I always tell the students who come to work with us that there is no need for fashion of any kind on our farm, which includes fingernails, toenails, suntans, designer sunglasses, cute tops, cute shoes, etc, etc, etc. :-)
There is no one here to impress! However, maybe I am wrong about all this. First things first. Maybe I should be trying to look a little better myself!
As I finally finished mulching our green garlic this afternoon, I realized I would be a complete mess if someone came to take a photo of me. Seriously, I would be a 'real' mess, complete with blue jeans that just keep getting more stained, thinner, and maybe even looser, boots with cracks in them, two left gloves (I have probably worn out the right-handed ones), straw all over me, in my hair, stuck to my vest, in my gloves and down my boots, 'hoodie hair', some stray sunglasses left on the farm (not cute or designer), with an assortment of layers on top, some of which were out-grown by my boys.
Thankfully, no one did! So you have to imagine what I looked like as we finally finally finished putting the garlic to bed for the year. I'm not sure 'the look' of the woman featured in this article is for me (is that scarf functional in any way or just very very very long?), but maybe I do need help with fashion on the farm, at least being less messy! Advisers are welcome. :-)
In any case, getting back to the the article, I hope you read it. I loved several things about it:
1) "Aim high, otherwise, why bother getting out of bed in the morning?"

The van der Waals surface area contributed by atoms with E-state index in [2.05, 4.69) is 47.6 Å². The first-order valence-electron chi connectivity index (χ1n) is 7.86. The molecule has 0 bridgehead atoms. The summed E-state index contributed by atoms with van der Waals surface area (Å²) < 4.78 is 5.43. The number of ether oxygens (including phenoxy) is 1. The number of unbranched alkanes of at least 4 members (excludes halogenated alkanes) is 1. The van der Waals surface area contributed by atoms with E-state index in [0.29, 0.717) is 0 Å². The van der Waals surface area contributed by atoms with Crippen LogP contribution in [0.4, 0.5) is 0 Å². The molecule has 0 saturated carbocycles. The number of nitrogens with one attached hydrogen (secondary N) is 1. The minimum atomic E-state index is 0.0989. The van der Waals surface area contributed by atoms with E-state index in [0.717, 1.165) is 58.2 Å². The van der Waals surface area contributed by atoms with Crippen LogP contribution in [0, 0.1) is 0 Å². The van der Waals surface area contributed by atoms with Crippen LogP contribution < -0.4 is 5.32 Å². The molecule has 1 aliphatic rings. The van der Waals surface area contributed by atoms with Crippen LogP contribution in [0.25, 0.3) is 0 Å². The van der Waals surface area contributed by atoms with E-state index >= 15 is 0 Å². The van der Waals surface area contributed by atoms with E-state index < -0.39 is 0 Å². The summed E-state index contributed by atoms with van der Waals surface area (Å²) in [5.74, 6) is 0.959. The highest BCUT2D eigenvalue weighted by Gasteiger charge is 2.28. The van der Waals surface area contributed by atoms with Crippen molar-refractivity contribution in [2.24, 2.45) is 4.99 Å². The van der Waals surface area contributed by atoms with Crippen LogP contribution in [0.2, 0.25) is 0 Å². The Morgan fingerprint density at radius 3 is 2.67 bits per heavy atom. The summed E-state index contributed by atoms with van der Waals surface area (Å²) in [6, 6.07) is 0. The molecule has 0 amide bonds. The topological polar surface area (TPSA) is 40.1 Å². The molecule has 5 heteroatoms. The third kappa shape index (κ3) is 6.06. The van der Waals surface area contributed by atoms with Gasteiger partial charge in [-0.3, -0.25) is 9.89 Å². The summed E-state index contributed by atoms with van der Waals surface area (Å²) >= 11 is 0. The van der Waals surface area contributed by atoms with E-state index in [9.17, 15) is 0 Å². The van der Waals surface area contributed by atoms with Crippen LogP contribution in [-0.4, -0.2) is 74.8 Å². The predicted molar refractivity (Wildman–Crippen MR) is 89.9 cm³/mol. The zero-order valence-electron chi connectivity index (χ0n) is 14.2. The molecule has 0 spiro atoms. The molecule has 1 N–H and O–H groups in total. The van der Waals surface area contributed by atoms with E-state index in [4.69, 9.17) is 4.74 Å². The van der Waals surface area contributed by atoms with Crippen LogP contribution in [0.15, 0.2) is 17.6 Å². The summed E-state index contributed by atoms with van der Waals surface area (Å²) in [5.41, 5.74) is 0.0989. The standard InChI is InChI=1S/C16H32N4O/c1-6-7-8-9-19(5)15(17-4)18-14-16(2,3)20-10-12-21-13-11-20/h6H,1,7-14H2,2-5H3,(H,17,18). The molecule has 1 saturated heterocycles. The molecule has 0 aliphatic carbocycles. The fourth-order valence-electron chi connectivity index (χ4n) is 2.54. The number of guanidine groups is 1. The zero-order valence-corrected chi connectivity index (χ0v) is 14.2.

2) "This is a revolution, but we are gentle revolutionaries."
3) "There's a feeling we're doing something significant rather than just moaning."
My husband was saddened however by the black-and-white comment that "men meet at bars and plan wars while women meet for coffee and plan good things", like this effort called Incredible Edible, in which the goal is for the town to feed itself while also helping to boost the local economy. "That doesn't leave much room in the middle for men", says Dick. I know plenty of men playing major roles in this local food evolution (i.e. revolution) and of course he is one of them (as are many good men I know, including my two sons), but the important point of this story is the awareness that so much of what we can do to help ourselves is in our heart, at the end of our two hands, and right under our feet, both "taking back" our food and sharing the local bounty within our local community.
From seed to satisfaction, from sowing to sharing, I hope you join the gentle growing revolution in 2012, but you can look for your own local growers now throughout the winter and support them with your purchases. There used to be an old ad (I forget what it was for) that said '________ It does a body good'. I hope you'll fill in that blank with "Growing your own food does a body good!" where 'body' = you plus your community.
And you do not need to make a 'fashion statement' to be part of this revolution. Just put a smile on your face, and I doubt that anyone will notice the straw in your hair. :-)
"Cultivate your life - you are what you grow - inch by inch, row by row"
Diana Dyer, MS, RD